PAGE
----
One of the most serious forms of sexist advertising is the one that promotes violence. The advertising that has elements of gender-based violence widely portrays men who use their bodies to be aggressive, while the women – as being obedient[4]. Sometimes women are shown smiling when alluding to the assault, and in other cases they simply obey to the latter. These approaches correlate the violence with the sensuality.

In advertising, women are always the ones who are pictured in the kitchen, doing the dishes, cooking for the family and being responsible for cleaning the house. At first sight, it seems that such advertising wouldn’t picture the women as being inferior to men. However, if we analyse more widely the situations picturing men (in suit, working for big companies, responsible of decision making) and women (in the kitchen, taking care of the children and of the house), the model showed transposes into the real life and everyone expects women to stay at home and men to bring money and make decisions.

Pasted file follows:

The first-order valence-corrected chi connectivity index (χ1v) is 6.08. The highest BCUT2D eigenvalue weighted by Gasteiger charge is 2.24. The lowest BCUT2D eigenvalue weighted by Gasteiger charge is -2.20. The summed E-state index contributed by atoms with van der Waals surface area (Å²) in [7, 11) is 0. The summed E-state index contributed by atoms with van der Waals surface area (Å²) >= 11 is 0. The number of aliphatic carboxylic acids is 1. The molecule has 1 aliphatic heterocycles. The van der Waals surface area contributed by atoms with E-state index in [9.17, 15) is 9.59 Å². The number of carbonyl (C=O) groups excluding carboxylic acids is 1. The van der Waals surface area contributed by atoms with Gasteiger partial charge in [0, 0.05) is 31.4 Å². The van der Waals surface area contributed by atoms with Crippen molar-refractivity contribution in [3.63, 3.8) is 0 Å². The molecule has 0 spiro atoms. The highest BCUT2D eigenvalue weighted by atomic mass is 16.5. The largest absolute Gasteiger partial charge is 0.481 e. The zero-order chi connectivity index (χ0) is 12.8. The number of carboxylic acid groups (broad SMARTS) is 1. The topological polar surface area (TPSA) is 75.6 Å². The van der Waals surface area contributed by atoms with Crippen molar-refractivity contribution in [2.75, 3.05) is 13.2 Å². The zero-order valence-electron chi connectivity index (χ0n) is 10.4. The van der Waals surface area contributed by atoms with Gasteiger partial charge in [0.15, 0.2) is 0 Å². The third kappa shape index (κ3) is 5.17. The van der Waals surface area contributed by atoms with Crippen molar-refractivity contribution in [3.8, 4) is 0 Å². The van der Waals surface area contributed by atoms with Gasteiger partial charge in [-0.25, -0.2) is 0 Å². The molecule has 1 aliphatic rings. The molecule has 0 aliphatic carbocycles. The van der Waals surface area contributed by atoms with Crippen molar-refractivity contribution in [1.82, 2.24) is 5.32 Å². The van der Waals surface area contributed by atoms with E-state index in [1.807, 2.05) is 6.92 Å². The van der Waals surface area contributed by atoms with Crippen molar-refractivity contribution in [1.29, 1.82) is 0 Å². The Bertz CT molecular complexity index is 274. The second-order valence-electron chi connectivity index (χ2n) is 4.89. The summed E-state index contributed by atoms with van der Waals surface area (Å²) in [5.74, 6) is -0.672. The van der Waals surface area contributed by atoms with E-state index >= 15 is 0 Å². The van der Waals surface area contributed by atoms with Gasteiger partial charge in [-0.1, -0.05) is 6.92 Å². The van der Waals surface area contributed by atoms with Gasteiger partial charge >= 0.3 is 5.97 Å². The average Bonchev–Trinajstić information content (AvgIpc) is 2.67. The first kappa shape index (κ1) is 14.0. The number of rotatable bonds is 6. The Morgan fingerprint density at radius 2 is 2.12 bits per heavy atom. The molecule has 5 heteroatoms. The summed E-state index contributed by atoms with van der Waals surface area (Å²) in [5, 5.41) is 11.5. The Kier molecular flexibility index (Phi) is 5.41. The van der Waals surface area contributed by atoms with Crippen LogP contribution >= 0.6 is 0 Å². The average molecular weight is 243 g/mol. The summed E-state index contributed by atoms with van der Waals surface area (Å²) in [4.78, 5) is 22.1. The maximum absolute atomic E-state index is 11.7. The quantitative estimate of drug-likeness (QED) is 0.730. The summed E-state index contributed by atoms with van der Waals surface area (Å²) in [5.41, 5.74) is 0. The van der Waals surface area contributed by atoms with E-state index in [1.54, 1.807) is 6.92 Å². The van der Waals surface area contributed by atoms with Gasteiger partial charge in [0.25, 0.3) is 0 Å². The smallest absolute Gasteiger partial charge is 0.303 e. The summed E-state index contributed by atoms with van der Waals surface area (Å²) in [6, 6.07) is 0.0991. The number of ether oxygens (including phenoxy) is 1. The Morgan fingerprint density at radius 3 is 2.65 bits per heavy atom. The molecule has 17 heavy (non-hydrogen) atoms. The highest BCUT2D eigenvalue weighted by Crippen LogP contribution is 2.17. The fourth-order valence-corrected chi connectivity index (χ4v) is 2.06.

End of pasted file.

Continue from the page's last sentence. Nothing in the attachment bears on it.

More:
What to do if founding an advertising which seems sexist to us?

Everyone who feels offended by an advertising they consider to be sexist can write a complaint. The Competition Council is the authority empowered to exercise state control and self-regulation in the field of advertising.

Those who feel offended can also submit a complaint to the Council for Preventing and Eliminating Discrimination and Ensuring Equality. This Council examines the complaint and expresses its opinion on the advertising’s sexist nature. If it finds that the advertising is sexist, the Council for Preventing and Eliminating Discrimination and Ensuring Equality sends the case to the Competition Council for review, according to the legal procedure.

Since 2017, i.e. after amending the law by introducing the concept of sexist advertising and determining the sanctions, the Council has received a number of complaints. Thus, until 2017, the Council examined five complaints about advertising’s sexist nature, while in 2017 this number reached 32.